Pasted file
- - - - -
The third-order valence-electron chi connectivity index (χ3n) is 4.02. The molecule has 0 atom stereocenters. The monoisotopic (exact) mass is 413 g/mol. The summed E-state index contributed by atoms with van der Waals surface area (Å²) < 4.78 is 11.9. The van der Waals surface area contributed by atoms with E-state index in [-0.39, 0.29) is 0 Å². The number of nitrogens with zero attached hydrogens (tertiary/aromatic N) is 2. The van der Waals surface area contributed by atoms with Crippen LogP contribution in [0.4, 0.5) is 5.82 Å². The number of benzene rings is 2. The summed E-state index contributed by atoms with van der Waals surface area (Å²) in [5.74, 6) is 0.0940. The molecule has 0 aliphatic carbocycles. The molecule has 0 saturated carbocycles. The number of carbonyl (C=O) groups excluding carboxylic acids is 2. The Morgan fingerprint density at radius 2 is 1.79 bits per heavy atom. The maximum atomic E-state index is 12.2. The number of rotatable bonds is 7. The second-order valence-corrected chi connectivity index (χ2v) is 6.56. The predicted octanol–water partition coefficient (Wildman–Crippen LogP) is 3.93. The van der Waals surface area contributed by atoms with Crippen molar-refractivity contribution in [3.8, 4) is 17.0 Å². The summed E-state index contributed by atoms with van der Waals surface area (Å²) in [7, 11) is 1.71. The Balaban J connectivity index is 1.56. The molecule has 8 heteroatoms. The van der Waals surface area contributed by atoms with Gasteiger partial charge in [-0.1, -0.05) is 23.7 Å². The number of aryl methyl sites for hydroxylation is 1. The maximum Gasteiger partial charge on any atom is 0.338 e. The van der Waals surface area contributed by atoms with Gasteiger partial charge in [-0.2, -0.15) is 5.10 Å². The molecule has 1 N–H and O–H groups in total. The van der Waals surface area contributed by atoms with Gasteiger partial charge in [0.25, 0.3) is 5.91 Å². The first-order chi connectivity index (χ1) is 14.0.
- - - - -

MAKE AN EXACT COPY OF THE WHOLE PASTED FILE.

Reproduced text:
The third-order valence-electron chi connectivity index (χ3n) is 4.02. The molecule has 0 atom stereocenters. The monoisotopic (exact) mass is 413 g/mol. The summed E-state index contributed by atoms with van der Waals surface area (Å²) < 4.78 is 11.9. The van der Waals surface area contributed by atoms with E-state index in [-0.39, 0.29) is 0 Å². The number of nitrogens with zero attached hydrogens (tertiary/aromatic N) is 2. The van der Waals surface area contributed by atoms with Crippen LogP contribution in [0.4, 0.5) is 5.82 Å². The number of benzene rings is 2. The summed E-state index contributed by atoms with van der Waals surface area (Å²) in [5.74, 6) is 0.0940. The molecule has 0 aliphatic carbocycles. The molecule has 0 saturated carbocycles. The number of carbonyl (C=O) groups excluding carboxylic acids is 2. The Morgan fingerprint density at radius 2 is 1.79 bits per heavy atom. The maximum atomic E-state index is 12.2. The number of rotatable bonds is 7. The second-order valence-corrected chi connectivity index (χ2v) is 6.56. The predicted octanol–water partition coefficient (Wildman–Crippen LogP) is 3.93. The van der Waals surface area contributed by atoms with Crippen molar-refractivity contribution in [3.8, 4) is 17.0 Å². The summed E-state index contributed by atoms with van der Waals surface area (Å²) in [7, 11) is 1.71. The Balaban J connectivity index is 1.56. The molecule has 8 heteroatoms. The van der Waals surface area contributed by atoms with Gasteiger partial charge in [-0.1, -0.05) is 23.7 Å². The number of aryl methyl sites for hydroxylation is 1. The maximum Gasteiger partial charge on any atom is 0.338 e. The van der Waals surface area contributed by atoms with Gasteiger partial charge in [-0.2, -0.15) is 5.10 Å². The molecule has 1 N–H and O–H groups in total. The van der Waals surface area contributed by atoms with Gasteiger partial charge in [0.25, 0.3) is 5.91 Å². The first-order chi connectivity index (χ1) is 14.0.